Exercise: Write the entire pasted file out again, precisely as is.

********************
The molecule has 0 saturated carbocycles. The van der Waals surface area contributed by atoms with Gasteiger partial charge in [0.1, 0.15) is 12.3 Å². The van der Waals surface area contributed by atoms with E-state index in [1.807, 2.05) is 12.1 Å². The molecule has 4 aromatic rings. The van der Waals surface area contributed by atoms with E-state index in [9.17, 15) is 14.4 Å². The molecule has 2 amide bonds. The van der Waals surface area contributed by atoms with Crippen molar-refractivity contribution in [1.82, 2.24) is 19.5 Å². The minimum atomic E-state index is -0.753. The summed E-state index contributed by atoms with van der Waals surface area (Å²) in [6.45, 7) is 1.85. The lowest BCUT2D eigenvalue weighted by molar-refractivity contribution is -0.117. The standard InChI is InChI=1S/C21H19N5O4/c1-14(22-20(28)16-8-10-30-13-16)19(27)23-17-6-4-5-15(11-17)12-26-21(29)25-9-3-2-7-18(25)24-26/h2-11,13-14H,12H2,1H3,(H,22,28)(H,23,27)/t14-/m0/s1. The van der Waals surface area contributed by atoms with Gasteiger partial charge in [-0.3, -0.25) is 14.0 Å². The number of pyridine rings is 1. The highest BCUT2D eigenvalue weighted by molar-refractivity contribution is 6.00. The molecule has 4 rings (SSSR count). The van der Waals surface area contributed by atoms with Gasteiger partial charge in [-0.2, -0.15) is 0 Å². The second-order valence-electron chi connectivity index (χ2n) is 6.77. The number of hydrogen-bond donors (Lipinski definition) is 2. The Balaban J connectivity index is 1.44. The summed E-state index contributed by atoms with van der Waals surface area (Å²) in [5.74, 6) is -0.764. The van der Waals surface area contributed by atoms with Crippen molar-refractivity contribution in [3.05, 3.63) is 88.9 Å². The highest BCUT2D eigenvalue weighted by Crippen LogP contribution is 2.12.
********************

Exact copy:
The molecule has 0 saturated carbocycles. The van der Waals surface area contributed by atoms with Gasteiger partial charge in [0.1, 0.15) is 12.3 Å². The van der Waals surface area contributed by atoms with E-state index in [1.807, 2.05) is 12.1 Å². The molecule has 4 aromatic rings. The van der Waals surface area contributed by atoms with E-state index in [9.17, 15) is 14.4 Å². The molecule has 2 amide bonds. The van der Waals surface area contributed by atoms with Crippen molar-refractivity contribution in [1.82, 2.24) is 19.5 Å². The minimum atomic E-state index is -0.753. The summed E-state index contributed by atoms with van der Waals surface area (Å²) in [6.45, 7) is 1.85. The lowest BCUT2D eigenvalue weighted by molar-refractivity contribution is -0.117. The standard InChI is InChI=1S/C21H19N5O4/c1-14(22-20(28)16-8-10-30-13-16)19(27)23-17-6-4-5-15(11-17)12-26-21(29)25-9-3-2-7-18(25)24-26/h2-11,13-14H,12H2,1H3,(H,22,28)(H,23,27)/t14-/m0/s1. The van der Waals surface area contributed by atoms with Gasteiger partial charge in [-0.3, -0.25) is 14.0 Å². The number of pyridine rings is 1. The highest BCUT2D eigenvalue weighted by molar-refractivity contribution is 6.00. The molecule has 4 rings (SSSR count). The van der Waals surface area contributed by atoms with Gasteiger partial charge in [-0.2, -0.15) is 0 Å². The second-order valence-electron chi connectivity index (χ2n) is 6.77. The number of hydrogen-bond donors (Lipinski definition) is 2. The Balaban J connectivity index is 1.44. The summed E-state index contributed by atoms with van der Waals surface area (Å²) in [5.74, 6) is -0.764. The van der Waals surface area contributed by atoms with Crippen molar-refractivity contribution in [3.05, 3.63) is 88.9 Å². The highest BCUT2D eigenvalue weighted by Crippen LogP contribution is 2.12.